The Punishment Of The Fairy Gangana





Once upon a time there lived a king and queen who ruled over a country

so small that you could easily walk round it in one day. They were

both very good, simple people; not very wise, perhaps, but anxious to

be kind to everybody; and this was often a mistake, for the king

allowed all his subjects to talk at once, and offer advice upon the

government of the kingdom as well as upon private matters. And the end

of it all was, that it was very difficult to get any laws made, and,

still more, to get anyone to obey them.



Now, no traveller ever passed through the kingdom without inquiring

how it came to be so small. And this was the reason. As soon as

Petaldo (for that was the king's name) had been born, his father and

mother betrothed him to the niece of their friend the fairy

Gangana--if she should ever have one. But as the years passed on, and

Gangana was still without a niece, the young prince forgot all about

his destined bride, and when he was twenty-five he secretly married

the beautiful daughter of a rich farmer, with whom he had fallen

violently in love.



When the fairy heard the news she fell into a violent rage, and

hurried off to tell the king. The old man thought in his heart that

his son had waited quite long enough; but he did not dare to say so,

lest some dreadful spell might be thrown over them all, and they

should be changed into birds or snakes, or, worst of all, into

stones. So, much against his will, he was obliged to disinherit the

young man, and to forbid him to come to court. Indeed, he would have

been a beggar had it not been for the property his wife had had given

her by the farmer, which the youth obtained permission to erect into a

kingdom.



Most princes would have been very angry at this treatment, especially

as the old king soon died, and the queen was delighted to reign in his

place. But Petaldo was a contented young man, and was quite satisfied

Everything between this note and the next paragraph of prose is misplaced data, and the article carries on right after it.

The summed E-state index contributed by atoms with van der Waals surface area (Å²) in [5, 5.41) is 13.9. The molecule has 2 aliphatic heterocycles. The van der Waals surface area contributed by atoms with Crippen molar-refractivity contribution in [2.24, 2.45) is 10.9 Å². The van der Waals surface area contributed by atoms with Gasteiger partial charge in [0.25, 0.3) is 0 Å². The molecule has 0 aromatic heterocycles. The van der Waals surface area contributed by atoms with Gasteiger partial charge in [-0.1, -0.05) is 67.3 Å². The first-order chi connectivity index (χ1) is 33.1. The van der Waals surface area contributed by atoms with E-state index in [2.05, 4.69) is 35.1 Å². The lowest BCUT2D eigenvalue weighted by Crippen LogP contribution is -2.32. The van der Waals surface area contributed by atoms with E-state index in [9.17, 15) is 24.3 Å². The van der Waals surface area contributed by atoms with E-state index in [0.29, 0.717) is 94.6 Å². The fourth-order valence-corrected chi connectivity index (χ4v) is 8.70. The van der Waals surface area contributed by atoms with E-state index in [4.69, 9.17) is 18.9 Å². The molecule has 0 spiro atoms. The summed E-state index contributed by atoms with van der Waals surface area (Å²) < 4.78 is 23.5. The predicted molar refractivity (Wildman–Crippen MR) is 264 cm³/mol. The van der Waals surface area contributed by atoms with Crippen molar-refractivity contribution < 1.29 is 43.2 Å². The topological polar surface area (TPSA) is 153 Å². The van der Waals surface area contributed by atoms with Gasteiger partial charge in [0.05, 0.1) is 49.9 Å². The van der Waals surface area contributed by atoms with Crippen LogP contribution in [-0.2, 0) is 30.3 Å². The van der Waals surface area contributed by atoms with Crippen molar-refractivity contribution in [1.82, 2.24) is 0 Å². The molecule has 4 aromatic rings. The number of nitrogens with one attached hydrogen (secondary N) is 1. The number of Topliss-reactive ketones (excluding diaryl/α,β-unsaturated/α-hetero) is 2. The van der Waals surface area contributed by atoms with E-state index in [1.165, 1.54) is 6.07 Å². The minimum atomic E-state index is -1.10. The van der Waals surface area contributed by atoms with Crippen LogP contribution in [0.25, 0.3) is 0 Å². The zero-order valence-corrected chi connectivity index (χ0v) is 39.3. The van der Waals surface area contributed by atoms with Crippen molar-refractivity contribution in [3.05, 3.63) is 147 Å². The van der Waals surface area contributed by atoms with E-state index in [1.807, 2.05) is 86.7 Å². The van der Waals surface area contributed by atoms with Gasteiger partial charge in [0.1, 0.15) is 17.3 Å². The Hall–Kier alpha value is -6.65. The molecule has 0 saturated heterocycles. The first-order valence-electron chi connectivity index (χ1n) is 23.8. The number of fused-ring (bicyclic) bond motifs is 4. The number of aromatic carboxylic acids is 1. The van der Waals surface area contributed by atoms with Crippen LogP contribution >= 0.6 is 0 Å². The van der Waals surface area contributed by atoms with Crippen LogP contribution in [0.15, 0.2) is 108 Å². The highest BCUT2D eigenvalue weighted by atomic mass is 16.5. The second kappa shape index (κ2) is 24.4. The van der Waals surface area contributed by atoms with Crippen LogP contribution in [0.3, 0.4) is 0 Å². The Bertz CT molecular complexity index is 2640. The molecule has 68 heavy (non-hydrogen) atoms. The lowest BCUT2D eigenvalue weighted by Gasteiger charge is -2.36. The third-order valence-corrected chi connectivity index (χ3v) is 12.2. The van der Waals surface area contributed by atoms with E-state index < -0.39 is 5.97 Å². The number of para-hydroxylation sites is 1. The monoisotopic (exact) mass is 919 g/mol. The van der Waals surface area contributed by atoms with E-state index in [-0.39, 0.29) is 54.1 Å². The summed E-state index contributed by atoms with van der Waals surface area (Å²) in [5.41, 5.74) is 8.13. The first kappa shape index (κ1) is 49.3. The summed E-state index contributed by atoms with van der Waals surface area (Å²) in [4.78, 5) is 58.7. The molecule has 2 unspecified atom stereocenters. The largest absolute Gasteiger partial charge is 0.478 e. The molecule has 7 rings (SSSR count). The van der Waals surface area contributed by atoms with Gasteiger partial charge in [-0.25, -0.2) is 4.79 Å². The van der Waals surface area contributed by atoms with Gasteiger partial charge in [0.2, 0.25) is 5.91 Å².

with arranging his tiny court on the model of his father's, and having

a lord chamberlain, and a high steward and several gentlemen in

attendance; while the young queen appointed her own ladies-in-waiting

and maids of honour. He likewise set up a mint to coin money, and

chose a seneschal as head of the five policemen who kept order in the

capital and punished the boys who were caught in the act of throwing

stones at the palace windows.



The first to fill this important office was the young king's

father-in-law, an excellent man of the name of Caboche. He was much

beloved by everyone, and so sensible that he was not at all vain at

rising at once to the dignity of seneschal, when he had only been a

common farmer, but went about his fields every day as usual. This

conduct so struck his king that very soon he never did anything

without consulting him.



Each morning Caboche and his son-in-law had breakfast together, and

when they had finished, the king took out of his iron chest great

bundles of state papers, which he desired to talk over with his

seneschal. Sometimes they would spend two hours at least in deciding

these important matters, but more often after a few minutes Caboche

would say:



'Excuse me, sire, but your majesty does not understand this affair in

the least. Leave it to me, and I will settle it.'



'But what am I to do, then?' asked the king. And his minister

answered:



'Oh, you can rule your wife, and see after your fruit garden. You will

find that those two things will take up all your time.'



'Well, perhaps you are right,' the king replied; secretly glad to be

rid of the cares of government. But though Caboche did all the work,

Petaldo never failed to appear on grand occasions, in his royal mantle

of red linen, holding a sceptre of gilded wood. Meanwhile he passed

his mornings in studying books, from which he learned the proper

seasons to plant his fruit trees, and when they should be pruned; and

his afternoons in his garden, where he put his knowledge into

practice. In the evening he played cards with his father-in-law, and

supped in public with the queen, and by ten o'clock everybody in the

palace was fast asleep.



The queen, on her side, was quite as happy as her husband. She loved

to be in her dairy, and nobody in the kingdom could make such

delicious cheeses. But however busy she might be, she never forgot to

bake a little barley cake, and make a tiny cream cheese, and to put

them under a particular rose-tree in the garden. If you had asked her

whom they were for, and where they went to, she could not have told

you, but would have said that on the night of her marriage a fairy had

appeared to her in a dream, and had bidden her to perform this

ceremony.